Mr. Aspelund said the European Committee for the Prevention of Torture visited Iceland for the fifth time in 2019, and several steps had been taken to adopt its recommendations, with one of the most serious concerns being healthcare services for prisoners. To respond to this, an action plan was created to strengthen healthcare for prisoners, with a special focus on mental health. Human rights were an ongoing process.

In concluding remarks, Mr. Aspelund extended his thanks to the Chair and Committee, saying the review would further strengthen the application of the Convention against Torture in Iceland. Iceland remained committed to improving human rights and would find appropriate solutions as new challenges arose.

Claude Heller, Committee Chairperson, thanked the delegation of Iceland, saying that a comprehensive and detailed assessment of the situation had been provided. He thanked the delegation wholeheartedly for their participation and hoped they had a safe return.

The delegation of Iceland consisted of members of the Ministry of Justice; the Ministry of Health; the Ministry of Social Affairs and Labour; the Prime Minister’s Office; and the Permanent Mission of Iceland to the United Nations Office at Geneva.

The webcast of the Committee against Torture meetings can be found here. All meeting summaries can be found here. Documents and reports related to the Committee against Torture’s seventy-third session can be found here.

The Committee will next meet at 10 p.m. on Monday, 25 April, to meet with the Subcommittee on the Prevention of Torture.

Report

The Committee has before it the fourth periodic report of Iceland (CAT/C/ISL/4) .

Presentation of Report

HARALD ASPELUND, Permanent Representative of Iceland to the United Nations Office at Geneva and head of the delegation, said the Icelandic Government was committed to working towards the protection and promotion of human rights of all individuals and the prevention of torture. He apologised for the delay in submitting the report, saying that several steps had been taken to strengthen the reporting process, including the establishment of a special Government Steering Committee on Human Rights. Mr. Aspelund said the policy area of human rights had been transferred from the Ministry of Justice to the Prime Minister’s Office, meaning that both human rights and gender equality were now placed at the centre of the Government, with the intention to further facilitate human rights and equality mainstreaming throughout the administration. A comprehensive assessment of the human rights system was underway, with the plan to issue a green book by the end of the year.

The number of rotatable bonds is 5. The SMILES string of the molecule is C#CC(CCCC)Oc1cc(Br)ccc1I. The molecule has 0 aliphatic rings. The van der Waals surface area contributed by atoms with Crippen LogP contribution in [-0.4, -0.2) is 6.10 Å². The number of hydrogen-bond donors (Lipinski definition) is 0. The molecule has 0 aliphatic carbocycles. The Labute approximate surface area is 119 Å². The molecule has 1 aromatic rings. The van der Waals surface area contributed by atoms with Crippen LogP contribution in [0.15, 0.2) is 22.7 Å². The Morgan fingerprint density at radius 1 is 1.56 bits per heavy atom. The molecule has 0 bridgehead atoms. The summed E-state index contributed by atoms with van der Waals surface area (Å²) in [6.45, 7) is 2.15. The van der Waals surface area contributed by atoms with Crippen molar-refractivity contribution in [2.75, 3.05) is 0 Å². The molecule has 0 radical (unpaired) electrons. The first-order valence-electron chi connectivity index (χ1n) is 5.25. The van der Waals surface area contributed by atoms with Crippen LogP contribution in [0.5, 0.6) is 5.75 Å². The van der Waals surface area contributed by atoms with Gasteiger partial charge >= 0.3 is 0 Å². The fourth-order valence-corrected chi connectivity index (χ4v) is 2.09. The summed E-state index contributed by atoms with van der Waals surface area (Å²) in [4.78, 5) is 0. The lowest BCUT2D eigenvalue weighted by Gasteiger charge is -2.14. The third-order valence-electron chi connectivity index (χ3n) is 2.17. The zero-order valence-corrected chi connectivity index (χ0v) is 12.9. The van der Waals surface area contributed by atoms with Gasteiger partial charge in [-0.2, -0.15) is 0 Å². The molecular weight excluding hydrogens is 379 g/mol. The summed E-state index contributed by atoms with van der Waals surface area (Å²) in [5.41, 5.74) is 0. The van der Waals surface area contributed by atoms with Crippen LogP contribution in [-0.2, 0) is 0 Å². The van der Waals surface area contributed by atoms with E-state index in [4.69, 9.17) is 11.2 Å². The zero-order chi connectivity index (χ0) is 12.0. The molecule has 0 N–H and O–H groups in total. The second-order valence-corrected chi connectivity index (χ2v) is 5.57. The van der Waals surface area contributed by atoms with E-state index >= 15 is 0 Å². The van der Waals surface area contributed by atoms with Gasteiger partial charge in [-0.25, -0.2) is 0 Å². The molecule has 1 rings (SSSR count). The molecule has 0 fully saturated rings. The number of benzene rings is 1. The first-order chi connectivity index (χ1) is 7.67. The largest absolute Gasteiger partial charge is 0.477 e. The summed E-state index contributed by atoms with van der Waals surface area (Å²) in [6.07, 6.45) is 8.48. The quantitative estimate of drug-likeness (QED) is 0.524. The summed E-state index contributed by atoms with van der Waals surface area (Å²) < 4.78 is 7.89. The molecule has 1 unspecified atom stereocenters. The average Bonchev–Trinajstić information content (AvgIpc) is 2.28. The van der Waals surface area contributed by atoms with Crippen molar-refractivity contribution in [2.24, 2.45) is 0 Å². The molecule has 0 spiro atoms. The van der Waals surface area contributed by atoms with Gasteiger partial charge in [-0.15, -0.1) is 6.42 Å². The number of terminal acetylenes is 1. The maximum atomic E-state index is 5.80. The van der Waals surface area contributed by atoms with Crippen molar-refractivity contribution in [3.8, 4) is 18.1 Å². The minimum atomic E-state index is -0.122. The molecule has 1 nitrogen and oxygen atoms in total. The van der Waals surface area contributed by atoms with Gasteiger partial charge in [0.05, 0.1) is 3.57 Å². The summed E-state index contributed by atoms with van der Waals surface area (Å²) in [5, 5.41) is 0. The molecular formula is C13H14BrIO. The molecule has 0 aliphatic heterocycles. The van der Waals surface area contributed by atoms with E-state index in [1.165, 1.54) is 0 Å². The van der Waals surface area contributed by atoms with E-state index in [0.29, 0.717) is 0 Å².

Several steps had been taken in the last few years towards the establishment of a National Human Rights Institution, including the formation of a working group in 2021. Preparation was already underway within the Prime Minister’s Office, with the plan to present a bill on this institution in 2023. Additionally, Iceland had ratified several human rights conventions over the last few years, including the Convention on the Rights of Persons with Disabilities, among others. The Optional Protocol to the Convention against Torture was ratified in 2019, and the Parliamentary Ombudsman was entrusted to be the national preventive mechanism. The Ombudsman had already visited several places of detention and issued reports.

Work was underway to amend the Patients’ Rights Act to set a strong legal framework for the procedures in cases of involuntary measures within the health care setting. Police stations, prisons and the Ministry of Justice had taken several steps to respond to the recommendations of the Ombudsman, including the implementation of a special condition and risk assessment for arrested individuals.